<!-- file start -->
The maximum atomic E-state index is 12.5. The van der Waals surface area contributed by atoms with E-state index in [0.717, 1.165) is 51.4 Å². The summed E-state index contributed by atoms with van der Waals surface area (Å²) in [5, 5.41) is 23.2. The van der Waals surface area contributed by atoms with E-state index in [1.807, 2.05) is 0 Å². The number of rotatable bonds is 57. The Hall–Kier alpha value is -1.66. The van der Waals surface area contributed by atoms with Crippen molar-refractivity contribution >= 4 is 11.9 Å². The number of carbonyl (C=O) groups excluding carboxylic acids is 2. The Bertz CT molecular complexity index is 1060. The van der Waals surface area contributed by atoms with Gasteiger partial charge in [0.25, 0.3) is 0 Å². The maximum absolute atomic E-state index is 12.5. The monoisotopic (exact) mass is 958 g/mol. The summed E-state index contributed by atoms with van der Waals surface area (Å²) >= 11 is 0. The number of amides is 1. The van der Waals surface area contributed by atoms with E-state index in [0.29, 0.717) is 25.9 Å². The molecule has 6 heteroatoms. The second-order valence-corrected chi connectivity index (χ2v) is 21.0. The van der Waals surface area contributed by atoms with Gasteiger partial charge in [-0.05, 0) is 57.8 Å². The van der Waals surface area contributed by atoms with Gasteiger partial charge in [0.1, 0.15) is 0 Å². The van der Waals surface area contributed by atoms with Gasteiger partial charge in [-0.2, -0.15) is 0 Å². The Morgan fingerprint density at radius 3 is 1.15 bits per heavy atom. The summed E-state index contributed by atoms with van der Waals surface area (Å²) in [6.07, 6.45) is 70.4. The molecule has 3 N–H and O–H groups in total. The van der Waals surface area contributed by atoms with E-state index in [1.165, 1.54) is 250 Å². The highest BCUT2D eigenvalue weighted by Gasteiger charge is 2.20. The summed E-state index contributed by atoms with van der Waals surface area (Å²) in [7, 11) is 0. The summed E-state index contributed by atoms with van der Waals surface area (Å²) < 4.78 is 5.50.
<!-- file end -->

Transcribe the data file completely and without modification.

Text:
The maximum atomic E-state index is 12.5. The van der Waals surface area contributed by atoms with E-state index in [0.717, 1.165) is 51.4 Å². The summed E-state index contributed by atoms with van der Waals surface area (Å²) in [5, 5.41) is 23.2. The van der Waals surface area contributed by atoms with E-state index in [1.807, 2.05) is 0 Å². The number of rotatable bonds is 57. The Hall–Kier alpha value is -1.66. The van der Waals surface area contributed by atoms with Crippen molar-refractivity contribution >= 4 is 11.9 Å². The number of carbonyl (C=O) groups excluding carboxylic acids is 2. The Bertz CT molecular complexity index is 1060. The van der Waals surface area contributed by atoms with Gasteiger partial charge in [0.25, 0.3) is 0 Å². The maximum absolute atomic E-state index is 12.5. The monoisotopic (exact) mass is 958 g/mol. The summed E-state index contributed by atoms with van der Waals surface area (Å²) >= 11 is 0. The number of amides is 1. The van der Waals surface area contributed by atoms with E-state index in [0.29, 0.717) is 25.9 Å². The molecule has 6 heteroatoms. The second-order valence-corrected chi connectivity index (χ2v) is 21.0. The van der Waals surface area contributed by atoms with Gasteiger partial charge in [-0.05, 0) is 57.8 Å². The van der Waals surface area contributed by atoms with Gasteiger partial charge in [0.1, 0.15) is 0 Å². The van der Waals surface area contributed by atoms with Gasteiger partial charge in [-0.2, -0.15) is 0 Å². The Morgan fingerprint density at radius 3 is 1.15 bits per heavy atom. The summed E-state index contributed by atoms with van der Waals surface area (Å²) in [6.07, 6.45) is 70.4. The molecule has 3 N–H and O–H groups in total. The van der Waals surface area contributed by atoms with E-state index in [1.165, 1.54) is 250 Å². The highest BCUT2D eigenvalue weighted by Gasteiger charge is 2.20. The summed E-state index contributed by atoms with van der Waals surface area (Å²) in [7, 11) is 0. The summed E-state index contributed by atoms with van der Waals surface area (Å²) < 4.78 is 5.50.